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Internet is Destroying the Middle Class

Where have all the jobs gone? Computer scientist, and many people say, visionary, Jaron Lanier (he supposedly coined the term "virtual reality" when he helped pioneer the field), has found the culprit: the Internet.

In his new book Who Owns the Future? Jaron explains why the Internet is destroying the middle class by killing jobs, wealth (except for the lucky few) and even - gasp - democracy itself:

“Here’s a current example of the challenge we face,” he writes in the book’s prelude: “At the height of its power, the photography company Kodak employed more than 14,000 people and was worth $28 billion. They even invented the first digital camera. But today Kodak is bankrupt, and the new face of digital photography has become Instagram. When Instagram was sold to Facebook for a billion dollars in 2012, it employed only 13 people. Where did all those jobs disappear? And what happened to the wealth that all those middle-class jobs created?” [...]

So Kodak has 140,000 really good middle-class employees, and Instagram has 13 employees, period. You have this intense concentration of the formal benefits, and that winner-take-all feeling is not just for the people who are on the computers but also from the people who are using them. So there’s this tiny token number of people who will get by from using YouTube or Kickstarter, and everybody else lives on hope. There’s not a middle-class hump. It’s an all-or-nothing society.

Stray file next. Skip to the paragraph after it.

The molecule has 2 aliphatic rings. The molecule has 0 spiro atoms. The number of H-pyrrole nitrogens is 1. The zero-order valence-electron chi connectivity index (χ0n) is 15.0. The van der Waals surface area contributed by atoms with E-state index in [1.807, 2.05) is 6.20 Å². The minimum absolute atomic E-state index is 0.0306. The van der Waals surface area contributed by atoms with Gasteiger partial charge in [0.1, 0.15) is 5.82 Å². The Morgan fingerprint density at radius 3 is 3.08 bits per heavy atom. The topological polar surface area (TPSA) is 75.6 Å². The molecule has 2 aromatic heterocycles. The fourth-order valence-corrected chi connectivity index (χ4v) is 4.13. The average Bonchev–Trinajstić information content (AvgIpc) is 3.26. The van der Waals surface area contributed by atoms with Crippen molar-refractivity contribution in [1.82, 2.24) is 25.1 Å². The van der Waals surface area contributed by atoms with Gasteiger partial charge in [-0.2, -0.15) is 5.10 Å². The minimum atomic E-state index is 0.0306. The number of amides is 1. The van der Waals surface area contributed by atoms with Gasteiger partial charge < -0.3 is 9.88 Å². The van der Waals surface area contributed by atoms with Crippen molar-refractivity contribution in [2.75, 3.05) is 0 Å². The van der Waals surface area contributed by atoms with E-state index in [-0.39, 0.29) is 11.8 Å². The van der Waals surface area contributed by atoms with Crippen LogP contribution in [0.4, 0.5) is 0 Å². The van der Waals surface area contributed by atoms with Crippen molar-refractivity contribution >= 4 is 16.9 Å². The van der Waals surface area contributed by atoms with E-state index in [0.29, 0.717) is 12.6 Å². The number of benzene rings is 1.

Read more in this interview with Scott Timberg of Salon: Link (Image: My Dream is to cut all ties with civilization but still be on the Internet)

I don't think you can blame the internet any more than you can blame robots, outsourcing, deregulation, consolidation, or other particular thing. They all come together to ensure that we need fewer people to get all the work done. That's the problem that keeps people unemployed.

What we need is an entirely new system that takes excess people out of the workforce without making them poor. One thing we are doing is extending education later into adulthood, but at an enormous cost. We could also have people retire earlier, but we'd have to support them. Or we could have everyone work part time, less than 40 hours a week. The only problem with any of those ideas is that money would have to redistributed so that everyone could have a decent income, even in the times that their labor is not required for the continuation of society.
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I didn't read the whole piece or the book, but Kodak wasn't REMOTELY killed by Instagram.

It killed itself by failing to keep up with digital in any meaningful way.

They also failed to acquire when they were at the height of their powers.

You could just as easily say that Samsung, Nokia, Apple, Sharp, Philippe Kahn, and the inventors and manufacturers of CMOS and CCD killed Kodak.

The Freakonomics guys and Robert Reich are probably better at analyzing this type of thing. -Here's one good example:
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